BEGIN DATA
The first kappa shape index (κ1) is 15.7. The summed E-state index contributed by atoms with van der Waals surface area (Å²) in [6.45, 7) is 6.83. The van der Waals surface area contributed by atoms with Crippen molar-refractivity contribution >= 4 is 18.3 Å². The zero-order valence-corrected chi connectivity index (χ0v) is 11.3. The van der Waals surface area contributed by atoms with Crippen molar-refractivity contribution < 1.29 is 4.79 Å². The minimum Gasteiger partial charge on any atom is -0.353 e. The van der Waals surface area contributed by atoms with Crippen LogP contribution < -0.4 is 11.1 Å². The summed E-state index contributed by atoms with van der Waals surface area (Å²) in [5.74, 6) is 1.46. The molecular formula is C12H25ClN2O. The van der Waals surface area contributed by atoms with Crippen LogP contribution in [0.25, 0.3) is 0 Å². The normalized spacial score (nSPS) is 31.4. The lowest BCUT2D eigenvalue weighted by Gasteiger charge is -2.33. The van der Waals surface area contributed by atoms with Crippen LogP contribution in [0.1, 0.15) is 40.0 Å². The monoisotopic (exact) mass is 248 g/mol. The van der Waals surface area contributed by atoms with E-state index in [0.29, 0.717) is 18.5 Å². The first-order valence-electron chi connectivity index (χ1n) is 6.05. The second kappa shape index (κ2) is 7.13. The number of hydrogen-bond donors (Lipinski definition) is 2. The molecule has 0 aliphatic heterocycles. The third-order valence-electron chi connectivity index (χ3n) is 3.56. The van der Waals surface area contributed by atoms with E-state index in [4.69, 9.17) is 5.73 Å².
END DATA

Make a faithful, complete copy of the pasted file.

The first kappa shape index (κ1) is 15.7. The summed E-state index contributed by atoms with van der Waals surface area (Å²) in [6.45, 7) is 6.83. The van der Waals surface area contributed by atoms with Crippen molar-refractivity contribution >= 4 is 18.3 Å². The zero-order valence-corrected chi connectivity index (χ0v) is 11.3. The van der Waals surface area contributed by atoms with Crippen molar-refractivity contribution < 1.29 is 4.79 Å². The minimum Gasteiger partial charge on any atom is -0.353 e. The van der Waals surface area contributed by atoms with Crippen LogP contribution < -0.4 is 11.1 Å². The summed E-state index contributed by atoms with van der Waals surface area (Å²) in [5.74, 6) is 1.46. The molecular formula is C12H25ClN2O. The van der Waals surface area contributed by atoms with Crippen LogP contribution in [0.25, 0.3) is 0 Å². The normalized spacial score (nSPS) is 31.4. The lowest BCUT2D eigenvalue weighted by Gasteiger charge is -2.33. The van der Waals surface area contributed by atoms with Crippen LogP contribution in [0.1, 0.15) is 40.0 Å². The monoisotopic (exact) mass is 248 g/mol. The van der Waals surface area contributed by atoms with E-state index in [0.29, 0.717) is 18.5 Å². The first-order valence-electron chi connectivity index (χ1n) is 6.05. The second kappa shape index (κ2) is 7.13. The number of hydrogen-bond donors (Lipinski definition) is 2. The molecule has 0 aliphatic heterocycles. The third-order valence-electron chi connectivity index (χ3n) is 3.56. The van der Waals surface area contributed by atoms with E-state index in [4.69, 9.17) is 5.73 Å².